Looper Review: One Joe, Two Joe, Red Kid, Blue Kid
We start in a field. Joe (Joseph Gordon-Levitt) checks his watch while softly reciting French. Suddenly a hooded figure appears in front of him and Joe blows a hole through his chest. Welcome to Looper.
In 2044 time travel hasn’t been invented yet, but in thirty years it has. Due to tagging issues, when the mob needs someone killed, they send them back in time where a looper stands waiting to blow a bloody hole in them. The body is disposed and all evidence erased. Joe is a looper who spends his days doing dirty work and nights partying with friends. It becomes repetitive like any other job. The one catch that differs it from a 9-to-5 office job is that eventually Looper’s loops have to be closed. At a certain point, one of the hooded figures a Looper kills will be himself. So when an older Joe (Bruce Willis) appears – sans bag on his head – and escapes, young Joe has a problem.
This is what marketing has led you to believe the entire film is about. Thankfully, this is a rare case of marketing not ruining an entire movie, because there is much more to the film than a man hunting his future self. Instead, we get a movie about the choices the Joes have to make and how important a life is. Director Rian Johnson has done this with his past two movies, Brick and The Brothers Bloom. All three have used a genre-y premise as the shell for movies that are basically character studies.
Speaking of characters, the cast is fantastic across the board. Nearly every actor gives the best performance of their career. Joseph Gordon-Levitt manages to both embody Bruce Willis while never just doing an impression and give a compelling lead performance. Bruce Willis is equally great playing a grizzled old killer that doesn’t just feel like Bruce Willis doing a role he could play in his sleep. He has to play some of the most emotionally heavy moments he’s had in his career and absolutely nails them. Both this and Moonrise Kingdom prove that he can be a fantastic actor when given a reason to care.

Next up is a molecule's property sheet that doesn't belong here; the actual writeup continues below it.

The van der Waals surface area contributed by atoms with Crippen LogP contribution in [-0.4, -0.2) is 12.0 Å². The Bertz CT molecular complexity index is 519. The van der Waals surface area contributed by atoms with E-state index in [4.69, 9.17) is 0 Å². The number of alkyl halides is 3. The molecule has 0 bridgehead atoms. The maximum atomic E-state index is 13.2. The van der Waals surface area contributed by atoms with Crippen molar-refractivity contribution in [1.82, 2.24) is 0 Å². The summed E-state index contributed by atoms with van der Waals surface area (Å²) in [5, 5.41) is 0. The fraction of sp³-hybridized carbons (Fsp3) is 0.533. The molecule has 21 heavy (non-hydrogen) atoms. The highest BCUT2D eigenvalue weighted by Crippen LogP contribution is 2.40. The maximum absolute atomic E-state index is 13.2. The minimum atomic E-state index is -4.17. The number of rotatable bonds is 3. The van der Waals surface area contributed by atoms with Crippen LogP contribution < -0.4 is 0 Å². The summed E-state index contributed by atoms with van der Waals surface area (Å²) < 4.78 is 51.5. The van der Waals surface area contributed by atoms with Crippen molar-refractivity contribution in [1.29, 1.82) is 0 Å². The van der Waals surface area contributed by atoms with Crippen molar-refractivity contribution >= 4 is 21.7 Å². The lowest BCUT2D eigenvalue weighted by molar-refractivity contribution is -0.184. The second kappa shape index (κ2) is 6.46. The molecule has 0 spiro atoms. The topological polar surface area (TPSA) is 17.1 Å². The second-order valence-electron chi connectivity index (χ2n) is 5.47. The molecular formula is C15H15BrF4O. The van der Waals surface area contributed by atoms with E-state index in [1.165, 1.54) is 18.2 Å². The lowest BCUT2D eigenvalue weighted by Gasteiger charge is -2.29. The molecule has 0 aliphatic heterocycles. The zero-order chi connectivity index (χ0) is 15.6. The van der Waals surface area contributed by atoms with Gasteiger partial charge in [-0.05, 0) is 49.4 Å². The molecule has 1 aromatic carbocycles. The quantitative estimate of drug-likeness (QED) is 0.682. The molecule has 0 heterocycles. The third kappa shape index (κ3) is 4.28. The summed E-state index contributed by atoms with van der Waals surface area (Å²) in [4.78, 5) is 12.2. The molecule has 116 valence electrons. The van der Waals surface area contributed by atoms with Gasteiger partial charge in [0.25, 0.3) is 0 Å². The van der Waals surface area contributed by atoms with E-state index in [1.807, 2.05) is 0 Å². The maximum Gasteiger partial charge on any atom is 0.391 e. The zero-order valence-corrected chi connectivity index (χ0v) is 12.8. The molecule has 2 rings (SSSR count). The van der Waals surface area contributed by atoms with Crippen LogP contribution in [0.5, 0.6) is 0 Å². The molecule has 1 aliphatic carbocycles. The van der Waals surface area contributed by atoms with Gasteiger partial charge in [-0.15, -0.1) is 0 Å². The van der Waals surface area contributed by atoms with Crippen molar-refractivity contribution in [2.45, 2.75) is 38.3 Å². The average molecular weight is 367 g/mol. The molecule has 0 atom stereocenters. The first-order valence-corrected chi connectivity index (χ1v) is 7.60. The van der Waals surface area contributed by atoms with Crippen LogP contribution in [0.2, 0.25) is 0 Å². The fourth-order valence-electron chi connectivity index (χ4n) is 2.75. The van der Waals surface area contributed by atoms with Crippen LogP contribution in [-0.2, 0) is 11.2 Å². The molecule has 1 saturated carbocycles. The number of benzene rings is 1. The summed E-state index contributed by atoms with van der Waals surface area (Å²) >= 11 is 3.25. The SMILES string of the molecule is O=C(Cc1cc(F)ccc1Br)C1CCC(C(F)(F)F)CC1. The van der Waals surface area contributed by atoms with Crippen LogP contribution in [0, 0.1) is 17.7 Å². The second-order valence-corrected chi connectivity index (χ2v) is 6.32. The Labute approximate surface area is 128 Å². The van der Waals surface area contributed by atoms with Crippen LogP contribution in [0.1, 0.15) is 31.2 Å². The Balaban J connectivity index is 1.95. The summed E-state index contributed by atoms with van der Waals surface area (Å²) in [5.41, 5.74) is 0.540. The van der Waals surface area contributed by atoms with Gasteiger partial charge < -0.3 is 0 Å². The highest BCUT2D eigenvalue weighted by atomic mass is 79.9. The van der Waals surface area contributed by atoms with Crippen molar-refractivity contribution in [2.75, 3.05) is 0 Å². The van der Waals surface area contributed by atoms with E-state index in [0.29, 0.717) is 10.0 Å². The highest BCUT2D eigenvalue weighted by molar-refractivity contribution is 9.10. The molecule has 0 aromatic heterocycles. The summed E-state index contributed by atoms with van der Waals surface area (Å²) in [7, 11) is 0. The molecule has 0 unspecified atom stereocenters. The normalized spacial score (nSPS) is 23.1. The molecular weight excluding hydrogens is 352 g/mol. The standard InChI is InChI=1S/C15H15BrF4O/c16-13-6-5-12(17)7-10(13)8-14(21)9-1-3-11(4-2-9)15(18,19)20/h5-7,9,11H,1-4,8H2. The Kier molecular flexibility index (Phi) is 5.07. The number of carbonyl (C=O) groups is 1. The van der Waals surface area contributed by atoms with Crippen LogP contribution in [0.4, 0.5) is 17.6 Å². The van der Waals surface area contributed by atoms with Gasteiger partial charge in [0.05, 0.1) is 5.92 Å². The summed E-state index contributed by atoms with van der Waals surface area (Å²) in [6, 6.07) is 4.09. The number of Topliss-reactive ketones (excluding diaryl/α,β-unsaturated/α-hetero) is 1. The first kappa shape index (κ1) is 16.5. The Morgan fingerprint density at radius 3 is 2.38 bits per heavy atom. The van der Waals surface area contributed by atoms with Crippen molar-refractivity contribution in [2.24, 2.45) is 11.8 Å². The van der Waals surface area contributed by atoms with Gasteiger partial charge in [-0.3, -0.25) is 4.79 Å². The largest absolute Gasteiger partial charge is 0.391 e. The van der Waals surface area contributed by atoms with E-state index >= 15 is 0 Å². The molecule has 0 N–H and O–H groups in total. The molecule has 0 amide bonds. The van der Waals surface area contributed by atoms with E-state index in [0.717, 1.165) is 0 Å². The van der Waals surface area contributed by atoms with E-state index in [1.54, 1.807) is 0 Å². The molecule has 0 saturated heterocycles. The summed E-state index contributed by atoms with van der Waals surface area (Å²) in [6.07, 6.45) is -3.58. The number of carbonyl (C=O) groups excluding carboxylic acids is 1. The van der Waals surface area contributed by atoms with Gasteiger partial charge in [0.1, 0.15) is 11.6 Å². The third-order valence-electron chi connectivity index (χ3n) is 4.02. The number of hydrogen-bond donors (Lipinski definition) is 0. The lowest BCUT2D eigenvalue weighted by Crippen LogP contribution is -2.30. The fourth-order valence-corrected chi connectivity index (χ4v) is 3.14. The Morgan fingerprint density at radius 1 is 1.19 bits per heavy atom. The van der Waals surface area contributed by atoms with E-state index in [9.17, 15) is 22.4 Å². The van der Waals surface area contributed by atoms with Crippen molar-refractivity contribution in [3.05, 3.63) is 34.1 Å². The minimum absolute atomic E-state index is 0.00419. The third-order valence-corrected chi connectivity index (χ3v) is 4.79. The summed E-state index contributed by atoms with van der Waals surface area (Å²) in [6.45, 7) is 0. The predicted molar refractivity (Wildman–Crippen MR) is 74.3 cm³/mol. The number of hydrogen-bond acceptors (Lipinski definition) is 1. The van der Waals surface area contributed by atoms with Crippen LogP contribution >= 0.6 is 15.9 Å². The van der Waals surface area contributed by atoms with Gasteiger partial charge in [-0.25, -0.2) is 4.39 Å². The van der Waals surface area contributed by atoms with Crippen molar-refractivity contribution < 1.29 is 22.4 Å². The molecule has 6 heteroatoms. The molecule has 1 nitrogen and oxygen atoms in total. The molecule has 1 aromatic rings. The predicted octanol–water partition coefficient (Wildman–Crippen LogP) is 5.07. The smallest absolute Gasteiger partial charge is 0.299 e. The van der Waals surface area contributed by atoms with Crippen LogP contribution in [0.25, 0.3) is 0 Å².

The supporting cast is filled with great work as well. Jeff Daniels and Noah Segan are both fun in two of the more comedic roles as Joe’s boss and co-looper, respectively. Piper Perabo is also good in a brief role as a dancer. The main female lead is Emily Blunt, who surprised me with her talent. After only seeing her in movies like The Devil Wears Prada she proves that she can transform herself and play a very serious role convincingly.
But the biggest surprise of the film is child actor Pierce Gagnon. Commercials have completely avoided his character, thankfully so, and I won’t go into his role in the film as it’s part of the delightfully unique third act. What I will go into is how fantastic of a performance this is by someone very young. While he first comes off as a conventional “precocious child”, his character ends up playing a very interesting role in the film that could have easily derailed it entirely. Thankfully it works incredibly well and will be a role that’s talked about for a very long time.
To think that the man who made Brick and The Brothers Bloom has released an action movie with Bruce Willis is mind-boggling, but I’m glad he was given the opportunity. He deserves the massive popularity he is about to get. Many have previously called Rian Johnson a “promising up-and-comer” that we should be keeping our eyes on and the sentiment is being repeated in the release of Looper. That needs to stop now. Rian Johnson isn’t a talent on the rise anymore; he’s a talent. At what point do we stop patting someone on the back for their repeated successes and instead praise them?
Looper left me speechless after I saw it last night. As I exited the theater I asked my friend what he thought of it. He said he didn’t know whether he liked it or not. By the time we had reached the car he was saying he liked it more than Inception. While that sounds odd, I understand his shift in thinking entirely. When Looper is over your brain will be spinning and it will take a while to process what you saw. I didn’t get much sleep last night due to some haunting imagery and the third act in general, but even while processing I can’t deny the genius on display on the page and screen. This is a rare movie that I’m seeing again nearly twelve hours after I first did, and I can’t wait to dig in again. In an age where filmmakers try to awe with mammoth robots and flying superheros, some of the most breathtaking cinematic moments in years come from Looper. If you want to wow audiences, don’t set out to amaze them. Set out to make a great movie and the rest will fall in to place.